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Number of Kids on Kindergarten Waitlists Drops 4 Percent, City Says

By Amy Zimmer | March 9, 2017 7:33am | Updated on March 10, 2017 7:58am
 Kindergarten and first grade students at a Brooklyn school.
Kindergarten and first grade students at a Brooklyn school.
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DNAinfo/Nikhita Venugopal

MANHATTAN— As families received their kindergarten offer letters Wednesday, the number of students on waitlists at neighborhood schools fell 4 percent, according to the Department of Education.

There were 1,083 students put on waitlists at 54 schools where they were zoned — down from 1,130 students at 65 zoned schools last year.

For the second year in a row, Borough Park’s P.S. 160 in the overcrowded District 20 had the longest waitlist with 94 students.

Forest Hills’ coveted P.S. 196 — which has also had space issues for the past couple of years — came in second with 56 waitlisted students, followed by P.S. 24 in Flushing and Riverdale’s P.S. 24, which was at the center of controversy recently after an assistant principal accused a state legislator of racially profiling applicants.

There was still a waitlist at the Upper West Side’s P.S. 199, inching up slightly from 30 to 34 students, as the area prepares to be rezoned.

Waitlisted families received offers to other schools and will remain on the waitlist for any schools they ranked above their offered school. There tends to be lot of movement off of waitlists through the spring and summer, after families receive spots in Gifted and Talented programs or elsewhere, officials said.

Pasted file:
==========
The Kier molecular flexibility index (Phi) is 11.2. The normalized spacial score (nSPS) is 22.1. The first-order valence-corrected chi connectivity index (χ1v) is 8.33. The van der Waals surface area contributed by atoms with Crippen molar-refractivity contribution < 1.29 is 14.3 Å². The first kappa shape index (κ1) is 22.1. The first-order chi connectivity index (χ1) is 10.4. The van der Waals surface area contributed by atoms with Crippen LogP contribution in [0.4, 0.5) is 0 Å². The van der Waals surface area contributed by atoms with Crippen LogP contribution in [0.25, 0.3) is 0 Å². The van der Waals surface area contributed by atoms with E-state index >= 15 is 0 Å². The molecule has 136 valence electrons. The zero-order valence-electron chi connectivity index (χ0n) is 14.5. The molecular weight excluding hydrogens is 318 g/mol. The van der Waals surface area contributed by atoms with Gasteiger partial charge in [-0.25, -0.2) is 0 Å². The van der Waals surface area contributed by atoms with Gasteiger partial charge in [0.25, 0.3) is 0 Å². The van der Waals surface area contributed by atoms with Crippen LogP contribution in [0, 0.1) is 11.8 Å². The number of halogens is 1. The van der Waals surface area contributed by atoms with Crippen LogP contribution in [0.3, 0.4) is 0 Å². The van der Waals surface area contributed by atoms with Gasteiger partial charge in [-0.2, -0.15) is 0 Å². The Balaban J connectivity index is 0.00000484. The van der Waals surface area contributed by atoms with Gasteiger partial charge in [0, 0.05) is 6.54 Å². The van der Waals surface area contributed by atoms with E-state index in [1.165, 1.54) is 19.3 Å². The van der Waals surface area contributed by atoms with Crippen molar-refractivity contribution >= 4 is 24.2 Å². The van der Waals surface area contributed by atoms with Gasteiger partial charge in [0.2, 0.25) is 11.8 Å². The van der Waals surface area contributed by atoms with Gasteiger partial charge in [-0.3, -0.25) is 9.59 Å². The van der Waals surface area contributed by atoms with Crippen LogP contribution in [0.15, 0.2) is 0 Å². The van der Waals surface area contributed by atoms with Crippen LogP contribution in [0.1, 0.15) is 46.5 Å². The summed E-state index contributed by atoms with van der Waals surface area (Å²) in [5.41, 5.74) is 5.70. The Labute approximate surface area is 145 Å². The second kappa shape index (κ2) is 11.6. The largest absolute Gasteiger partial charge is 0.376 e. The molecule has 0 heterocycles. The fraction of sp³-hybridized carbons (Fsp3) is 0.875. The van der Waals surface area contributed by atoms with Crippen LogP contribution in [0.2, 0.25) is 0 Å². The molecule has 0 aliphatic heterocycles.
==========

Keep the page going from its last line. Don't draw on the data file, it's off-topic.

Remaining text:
Of the nearly 70,000 families who applied by the Jan. 13 deadline, 71 percent received an offer to their first choice school and 84 percent got into one of their top three schools, according to the DOE.

But not all families were as lucky.

The city wasn’t able to offer any of their listed schools to nearly 7,200 rising kindergarteners — or 10 percent. Of these students, roughly 5,700 were given seats at their zoned schools while others were offered spots elsewhere, either because there wasn’t room at their zoned school or they lived in one of the city’s three “choice” districts that don’t have zoned schools.

DOE officials noted that they made strides among students in homeless shelters after piloting a support admissions program that included training for shelter-based staff and individualized counseling at information sessions. For instance, 41 percent of students in shelters applied for kindergarten, up from last year’s 36 percent, according to the data.

Here is the DOE’s list of schools with waitlists of zoned students.